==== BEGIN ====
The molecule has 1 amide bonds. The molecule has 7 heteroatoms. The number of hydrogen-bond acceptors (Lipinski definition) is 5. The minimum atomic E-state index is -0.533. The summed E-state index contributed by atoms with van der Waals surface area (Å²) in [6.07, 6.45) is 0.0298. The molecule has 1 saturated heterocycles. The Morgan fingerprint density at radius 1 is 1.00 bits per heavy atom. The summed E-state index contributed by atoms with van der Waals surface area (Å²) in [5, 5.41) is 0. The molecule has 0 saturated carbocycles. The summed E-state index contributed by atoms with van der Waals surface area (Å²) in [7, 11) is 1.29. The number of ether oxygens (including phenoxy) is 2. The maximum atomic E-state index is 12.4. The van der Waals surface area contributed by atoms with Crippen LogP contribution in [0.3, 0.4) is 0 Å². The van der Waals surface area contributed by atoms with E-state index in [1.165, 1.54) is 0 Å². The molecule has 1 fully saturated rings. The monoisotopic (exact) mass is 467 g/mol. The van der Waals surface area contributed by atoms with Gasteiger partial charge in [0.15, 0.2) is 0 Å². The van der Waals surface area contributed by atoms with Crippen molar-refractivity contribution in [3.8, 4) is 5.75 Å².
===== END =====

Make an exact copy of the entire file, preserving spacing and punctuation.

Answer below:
The molecule has 1 amide bonds. The molecule has 7 heteroatoms. The number of hydrogen-bond acceptors (Lipinski definition) is 5. The minimum atomic E-state index is -0.533. The summed E-state index contributed by atoms with van der Waals surface area (Å²) in [6.07, 6.45) is 0.0298. The molecule has 1 saturated heterocycles. The Morgan fingerprint density at radius 1 is 1.00 bits per heavy atom. The summed E-state index contributed by atoms with van der Waals surface area (Å²) in [5, 5.41) is 0. The molecule has 0 saturated carbocycles. The summed E-state index contributed by atoms with van der Waals surface area (Å²) in [7, 11) is 1.29. The number of ether oxygens (including phenoxy) is 2. The maximum atomic E-state index is 12.4. The van der Waals surface area contributed by atoms with Crippen LogP contribution in [0.3, 0.4) is 0 Å². The van der Waals surface area contributed by atoms with E-state index in [1.165, 1.54) is 0 Å². The molecule has 1 fully saturated rings. The monoisotopic (exact) mass is 467 g/mol. The van der Waals surface area contributed by atoms with Gasteiger partial charge in [0.15, 0.2) is 0 Å². The van der Waals surface area contributed by atoms with Crippen molar-refractivity contribution in [3.8, 4) is 5.75 Å².